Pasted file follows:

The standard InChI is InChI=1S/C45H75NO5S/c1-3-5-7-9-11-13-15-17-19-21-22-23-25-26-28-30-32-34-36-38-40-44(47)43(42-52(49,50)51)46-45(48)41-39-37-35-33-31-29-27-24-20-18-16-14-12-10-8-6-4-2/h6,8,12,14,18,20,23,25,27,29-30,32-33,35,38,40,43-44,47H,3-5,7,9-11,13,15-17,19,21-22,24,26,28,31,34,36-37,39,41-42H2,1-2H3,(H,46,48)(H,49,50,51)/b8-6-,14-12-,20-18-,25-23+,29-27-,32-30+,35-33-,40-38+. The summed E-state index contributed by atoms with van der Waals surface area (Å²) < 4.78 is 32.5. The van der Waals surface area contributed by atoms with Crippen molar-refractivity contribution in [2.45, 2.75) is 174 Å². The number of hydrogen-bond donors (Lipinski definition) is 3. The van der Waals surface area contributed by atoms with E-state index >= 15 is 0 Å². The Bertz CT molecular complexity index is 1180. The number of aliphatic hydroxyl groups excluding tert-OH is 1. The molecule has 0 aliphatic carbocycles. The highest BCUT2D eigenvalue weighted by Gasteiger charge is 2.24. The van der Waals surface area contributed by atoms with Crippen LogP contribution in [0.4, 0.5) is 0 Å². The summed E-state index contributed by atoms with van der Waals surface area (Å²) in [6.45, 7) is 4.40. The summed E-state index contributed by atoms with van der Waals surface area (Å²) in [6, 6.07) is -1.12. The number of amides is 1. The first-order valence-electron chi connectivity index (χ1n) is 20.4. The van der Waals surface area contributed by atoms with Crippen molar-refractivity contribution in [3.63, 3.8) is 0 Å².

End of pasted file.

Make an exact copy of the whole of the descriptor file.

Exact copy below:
The standard InChI is InChI=1S/C45H75NO5S/c1-3-5-7-9-11-13-15-17-19-21-22-23-25-26-28-30-32-34-36-38-40-44(47)43(42-52(49,50)51)46-45(48)41-39-37-35-33-31-29-27-24-20-18-16-14-12-10-8-6-4-2/h6,8,12,14,18,20,23,25,27,29-30,32-33,35,38,40,43-44,47H,3-5,7,9-11,13,15-17,19,21-22,24,26,28,31,34,36-37,39,41-42H2,1-2H3,(H,46,48)(H,49,50,51)/b8-6-,14-12-,20-18-,25-23+,29-27-,32-30+,35-33-,40-38+. The summed E-state index contributed by atoms with van der Waals surface area (Å²) < 4.78 is 32.5. The van der Waals surface area contributed by atoms with Crippen molar-refractivity contribution in [2.45, 2.75) is 174 Å². The number of hydrogen-bond donors (Lipinski definition) is 3. The van der Waals surface area contributed by atoms with E-state index >= 15 is 0 Å². The Bertz CT molecular complexity index is 1180. The number of aliphatic hydroxyl groups excluding tert-OH is 1. The molecule has 0 aliphatic carbocycles. The highest BCUT2D eigenvalue weighted by Gasteiger charge is 2.24. The van der Waals surface area contributed by atoms with Crippen LogP contribution in [0.4, 0.5) is 0 Å². The summed E-state index contributed by atoms with van der Waals surface area (Å²) in [6.45, 7) is 4.40. The summed E-state index contributed by atoms with van der Waals surface area (Å²) in [6, 6.07) is -1.12. The number of amides is 1. The first-order valence-electron chi connectivity index (χ1n) is 20.4. The van der Waals surface area contributed by atoms with Crippen molar-refractivity contribution in [3.63, 3.8) is 0 Å².